Today I want to talk about that first step of intimacy—the first glance. How many of us can recall the first instance we saw our spouse? I can, although it was more than 31 years ago. He sat on a nubby green, ugly sofa, friends on either side of him. He wore blue corduroy pants that matched his eyes. I didn’t know I had reached at a life changing moment, but I had. I also didn’t know that after he left, he told his friends that he had first dibs on asking me out. I don’t remember what we said to each other—knowing me, not much. But voice to voice is step three on the intimacy ladder, and we’re talking about step one— the first glance.
Dr. James Dobson, author of Love for a Lifetime: Building a Marriage that Will Go the Distance, also recounts the 12 steps of intimacy. He wrote:
A glance reveals much about a person — sex, size, shape, age, personality, and status. The importance people place on these criteria determines whether or not they will be attracted to each other.
When the man and woman who are strangers to each other exchange glances, their most natural reaction is to look away, usually with embarrassment. If their eyes meet again, they may smile, which signals that they might like to become better acquainted.
Here are the first glance moments in a few of my novels.
Andie looked up from her camera’s display screen and saw Grayson Dodd leaning against the back wall, wearing a pair of khaki shorts, a Camp Pendleton Mud Run T-shirt and a pair of leather flip flops. Where were the pinpoint Oxford shirt and wingtip shoes? She nodded at him and pushed the elevator button.
“Hey,” he said as the doors closed.
“Hi.” She smiled and hoped it looked sincere and not as forced as it felt. “I just shot your condo.”
“That seems harsh.” He grinned. “Did it bleed?”
“Huh, no. Do you want to see? I got some pretty good shots of Catalina.”
“So—you’re not only a condo killer, but an island assassin.”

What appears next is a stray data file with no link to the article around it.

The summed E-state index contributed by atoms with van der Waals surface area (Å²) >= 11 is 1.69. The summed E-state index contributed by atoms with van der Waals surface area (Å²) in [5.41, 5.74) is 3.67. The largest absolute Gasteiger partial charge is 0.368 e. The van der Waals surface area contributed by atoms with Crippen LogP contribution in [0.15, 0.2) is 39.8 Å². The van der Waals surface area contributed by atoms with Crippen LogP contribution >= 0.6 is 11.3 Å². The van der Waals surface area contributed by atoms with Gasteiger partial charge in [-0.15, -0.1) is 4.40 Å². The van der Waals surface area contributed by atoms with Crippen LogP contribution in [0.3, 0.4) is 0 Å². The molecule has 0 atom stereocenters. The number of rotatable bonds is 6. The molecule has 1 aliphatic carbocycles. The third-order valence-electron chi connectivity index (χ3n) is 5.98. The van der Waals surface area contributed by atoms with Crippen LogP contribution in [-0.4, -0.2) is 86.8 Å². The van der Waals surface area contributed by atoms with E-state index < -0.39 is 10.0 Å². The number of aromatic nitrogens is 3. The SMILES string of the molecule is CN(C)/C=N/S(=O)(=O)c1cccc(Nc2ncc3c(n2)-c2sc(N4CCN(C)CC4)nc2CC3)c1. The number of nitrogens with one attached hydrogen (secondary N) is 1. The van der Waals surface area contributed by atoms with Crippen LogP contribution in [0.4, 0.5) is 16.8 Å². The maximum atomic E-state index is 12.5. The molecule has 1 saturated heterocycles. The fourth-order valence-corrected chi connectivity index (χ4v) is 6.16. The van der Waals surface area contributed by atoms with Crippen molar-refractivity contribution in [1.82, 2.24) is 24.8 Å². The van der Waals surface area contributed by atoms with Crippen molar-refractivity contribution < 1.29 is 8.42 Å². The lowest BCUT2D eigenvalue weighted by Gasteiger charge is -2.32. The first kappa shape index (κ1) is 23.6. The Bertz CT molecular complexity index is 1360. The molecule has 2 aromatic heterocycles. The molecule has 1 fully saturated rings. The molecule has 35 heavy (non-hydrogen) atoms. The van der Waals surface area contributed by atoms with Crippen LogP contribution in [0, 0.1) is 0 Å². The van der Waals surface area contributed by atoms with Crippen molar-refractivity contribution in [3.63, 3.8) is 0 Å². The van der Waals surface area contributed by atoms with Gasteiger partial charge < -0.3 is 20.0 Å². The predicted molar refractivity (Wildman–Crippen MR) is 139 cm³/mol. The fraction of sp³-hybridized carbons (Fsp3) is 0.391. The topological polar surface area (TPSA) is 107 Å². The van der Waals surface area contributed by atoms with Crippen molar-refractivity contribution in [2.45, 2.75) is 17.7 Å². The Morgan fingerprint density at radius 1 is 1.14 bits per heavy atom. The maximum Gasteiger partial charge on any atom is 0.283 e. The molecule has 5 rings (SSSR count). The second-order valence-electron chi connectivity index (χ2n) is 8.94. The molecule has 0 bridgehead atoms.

A mean wind blew the clouds shrouding the moon and a beam of light landed on a lone figure near the bow. She fought the wind for her hat and her hair, a tangle of dark honey, swirled around her head. The hat, pinched between her fingers, caught another gust, set sail and skittered across the deck.
The woman managed to capture her hair into twist, and she looked over the deck in his direction. Her eyes widened when she saw him and she backed up against the rail.
The intruder flipped on the switch in the kitchen—her kitchen—and flooded the dark with yellow light. Penny pressed herself up against a tree, hiding and watching. Tall, thin, blond, dressed in faded jeans and a button down white shirt that offset his tan skin and startling blue eyes—he didn’t look like a Lurk. His gaze peered into the dark, looking past her and focusing on Wolfgang. “Shoo!” he called. “Go home!”
Blinded by fear mingled with rain, Blair ran into a large, warm expanse of flannel. For a small moment a slicker engulfed her, and then she tangled with an umbrella. She slipped on the wet pavement and fell hard on her hands and knees. The creel landed beside her and the cat cried in protest. Rain and embarrassment washed over her. She pulled the creel onto her lap and checked its strap.
“Are you all right?” A tall man with wavy, honey colored hair gazed at her with kind green eyes.
Stooping to pull her upright, his large hand swallowed hers. “You’re shaking.”